Operating system crashes (such as a reboot due to unexpected power loss) can cause database corruption, if the server is misconfigured or if the kernel and storage hardware report success before they've actually written the data to stable storage. PostgreSQL relies on write-ahead logging to provide crash recovery; to operate properly, PostgreSQL must be able to guarantee that write-ahead log entries reach stable storage before the corresponding data file changes. There are a variety of ways that this can fail. First, if the configuration parameter fsync is set to off, then PostgreSQL will not even attempt to flush data to disk at the appropriate times. This can results in a large performance gains, but the price is that crash recovery is no longer reliable. Do not configure fsync=off unless you are willing to recreate your entire database from scratch (or restore from backup) after an operating system crash. Second, on some systems, the operating system will report that fsync() has succeeded even though the data hasn't truly been written to stable storage. On Windows and MacOS X, this can be avoided by configuring wal_sync_method=fsync_writethrough. On Linux, it's sometimes necessary to disable write-caching at various levels, change mount options or filesystem selection, or simply run with a newer Linux distribution where the code is less buggy. New versions of ext4 seem to be smarter about this than older ext3 code. Greg Smith has written extensively on this topic; see http://wiki.postgresql.org/wiki/Reliable_Writes.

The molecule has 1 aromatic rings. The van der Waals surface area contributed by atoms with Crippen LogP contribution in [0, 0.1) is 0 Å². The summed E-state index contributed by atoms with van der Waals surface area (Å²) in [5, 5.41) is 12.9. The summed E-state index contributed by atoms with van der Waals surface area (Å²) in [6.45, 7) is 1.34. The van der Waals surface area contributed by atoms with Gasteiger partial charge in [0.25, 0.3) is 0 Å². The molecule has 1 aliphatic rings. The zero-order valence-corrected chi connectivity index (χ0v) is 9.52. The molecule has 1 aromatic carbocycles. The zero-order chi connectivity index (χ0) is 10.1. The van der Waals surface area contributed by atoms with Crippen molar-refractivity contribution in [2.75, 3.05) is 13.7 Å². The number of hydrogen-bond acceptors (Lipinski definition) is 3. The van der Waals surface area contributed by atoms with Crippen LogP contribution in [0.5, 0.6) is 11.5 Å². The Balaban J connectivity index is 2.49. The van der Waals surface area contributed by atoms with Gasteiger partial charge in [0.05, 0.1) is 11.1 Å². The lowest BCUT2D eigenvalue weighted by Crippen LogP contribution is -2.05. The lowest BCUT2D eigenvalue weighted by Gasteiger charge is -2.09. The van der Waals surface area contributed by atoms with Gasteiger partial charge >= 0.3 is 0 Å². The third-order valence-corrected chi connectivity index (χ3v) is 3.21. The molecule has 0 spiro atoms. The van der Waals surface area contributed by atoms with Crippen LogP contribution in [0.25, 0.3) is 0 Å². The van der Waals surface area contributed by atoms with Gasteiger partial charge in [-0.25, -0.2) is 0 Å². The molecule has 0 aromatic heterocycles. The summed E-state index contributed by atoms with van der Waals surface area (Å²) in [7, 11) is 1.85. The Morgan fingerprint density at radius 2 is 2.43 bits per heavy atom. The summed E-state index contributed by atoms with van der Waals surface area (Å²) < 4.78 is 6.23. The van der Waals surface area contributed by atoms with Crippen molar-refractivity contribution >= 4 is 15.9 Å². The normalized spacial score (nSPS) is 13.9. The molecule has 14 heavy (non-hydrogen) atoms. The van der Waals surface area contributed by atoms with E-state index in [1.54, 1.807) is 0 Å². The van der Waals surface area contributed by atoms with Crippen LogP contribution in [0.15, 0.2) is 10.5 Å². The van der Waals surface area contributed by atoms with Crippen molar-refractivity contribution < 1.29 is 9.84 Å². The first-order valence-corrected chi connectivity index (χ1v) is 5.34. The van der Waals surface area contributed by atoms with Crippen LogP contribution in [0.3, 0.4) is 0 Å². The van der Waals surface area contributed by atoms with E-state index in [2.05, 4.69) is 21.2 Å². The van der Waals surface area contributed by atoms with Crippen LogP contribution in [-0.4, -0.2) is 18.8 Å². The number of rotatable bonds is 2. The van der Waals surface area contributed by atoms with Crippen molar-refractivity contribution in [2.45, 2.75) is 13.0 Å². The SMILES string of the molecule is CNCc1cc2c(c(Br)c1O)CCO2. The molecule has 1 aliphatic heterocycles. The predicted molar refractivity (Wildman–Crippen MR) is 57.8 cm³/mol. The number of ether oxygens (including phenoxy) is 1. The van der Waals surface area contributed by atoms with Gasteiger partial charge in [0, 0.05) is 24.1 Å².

Mistakes during backup and restore are a surprisingly frequent cause of database corruption. On the backup side of the equation, people sometimes neglect to use pg_start_backup() and pg_stop_backup when making a base backup, or do so incorrectly. If running your backups from a script, it is important to include error checks in the script, or at the very least to save the output to a log file. Otherwise, it is difficult to know, later on, whether an unexpected error might have occurred, resulting in an incomplete or corrupt backup. Especially on Windows, it's important to make sure that the program used to do the actual file copy can copy files even if they are open and being concurrently modified by other processes.